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Information Literacy
Gathering, Analyzing, Evaluating Information


What is Information Literacy?

Information literacy is the ability to recognize an information need and then locate, evaluate, and effectively use the needed information.

Students need to learn how to become productive citizens in our information-rich and changing global society. It is not enough for students to graduate with a set knowledge base. Instead, they must be able to gather, analyze, organize, and synthesize information in many different formats.

Our Growing World of Information

The amount of information available to us is rapidly increasing due to the constant developments in technology.

"Individuals who not only know how to obtain digital information, but can also analyze, evaluate and apply what they find to solve everyday problems are the lifeblood of the 21st century economy..."
Ray Kelly, President of Certiport
31 July 2009

Do you know -

It is estimated that 1.5 exabytes (1.5 x 10,000,000,000,000,000,000) of unique new information will be generated worldwide this year.

In the Classroom

Information literacy skills should be integrated across the content areas, not taught in isolation.

Numerous models have been developed by educational researchers.

While models will vary, most include these information problem-solving steps:

  • Define the Task - Recognize the an information need exists and decide what kind of information resource is needed.
  • Select Information Sources - Develop search strategies for locating and accessing appropriate, relevant sources.
  • Locate and Record information - Examine the resources for usefulness, currency, and bias. Gathering information involves skimming or listening for key words, reading, finding main ideas, and taking notes.
  • Process Information - After recording information, evaluate it in order to use the information retrieved. Categorize, analyze, evaluate, and look for bias, inadequacies, and errors in the information to determine whether to move on to the next step or do additional research.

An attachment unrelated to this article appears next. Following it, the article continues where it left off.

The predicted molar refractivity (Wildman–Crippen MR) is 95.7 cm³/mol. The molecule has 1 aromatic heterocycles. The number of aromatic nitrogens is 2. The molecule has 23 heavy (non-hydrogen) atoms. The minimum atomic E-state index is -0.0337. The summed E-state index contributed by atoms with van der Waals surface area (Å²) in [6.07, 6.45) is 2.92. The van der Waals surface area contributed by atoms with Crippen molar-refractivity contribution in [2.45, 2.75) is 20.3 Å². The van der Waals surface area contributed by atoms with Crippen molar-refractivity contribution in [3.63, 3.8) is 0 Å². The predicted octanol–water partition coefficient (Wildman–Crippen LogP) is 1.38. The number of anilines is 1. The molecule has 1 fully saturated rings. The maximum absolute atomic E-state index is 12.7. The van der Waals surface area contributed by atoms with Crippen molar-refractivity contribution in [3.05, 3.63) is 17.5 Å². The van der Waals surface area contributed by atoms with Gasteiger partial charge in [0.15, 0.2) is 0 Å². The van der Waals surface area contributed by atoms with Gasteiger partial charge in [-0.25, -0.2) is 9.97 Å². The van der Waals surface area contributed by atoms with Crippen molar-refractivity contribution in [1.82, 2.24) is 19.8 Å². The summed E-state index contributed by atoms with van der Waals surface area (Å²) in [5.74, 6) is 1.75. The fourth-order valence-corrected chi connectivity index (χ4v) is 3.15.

• Organize Information - Sort, manipulate, and organize the information to use and communicate findings.
  • Present findings - Apply and communicate what has been learned (e.g., research report, web page, illustration, wiki, glog, mult-media production dramatization, electronic portfolio, podcast, etc.)
  • Evaluate results - Evaluate efforts throughout the information problem-solving process. Self-evaluate the final product to determine the effectiveness of the research process. The teacher person may evaluate the final product.

Today’s students need to:

  • Access information efficiently and effectively from a wide range of sources.
  • Evaluate information for usefulness and accuracy.
  • Use information appropriately and creatively, working individually or collaboratively.
  • Understand the ethical and legal issues concerning the use of information.

Web 2.0 Tools

Many Web 2.0 tools can motivate students to exercise the critical thinking skills needed to locate, manage, integrate, evaluate, create and communicate information in our technological society.

AskKids - A search engine developing information literacy and critical thinking skills

Boolify - Critical Thinking and Advanced Information Searches

Edcanvas - Curating Multimedia Rich Projects and Lessons

Google Search Stories - Search Engine + Storytelling

Pinterest - Visual Literacy in the Classroom


PebbleGo - A subscription database promoting research skills for K-2

Wonderopolis - Learning Through Wondering

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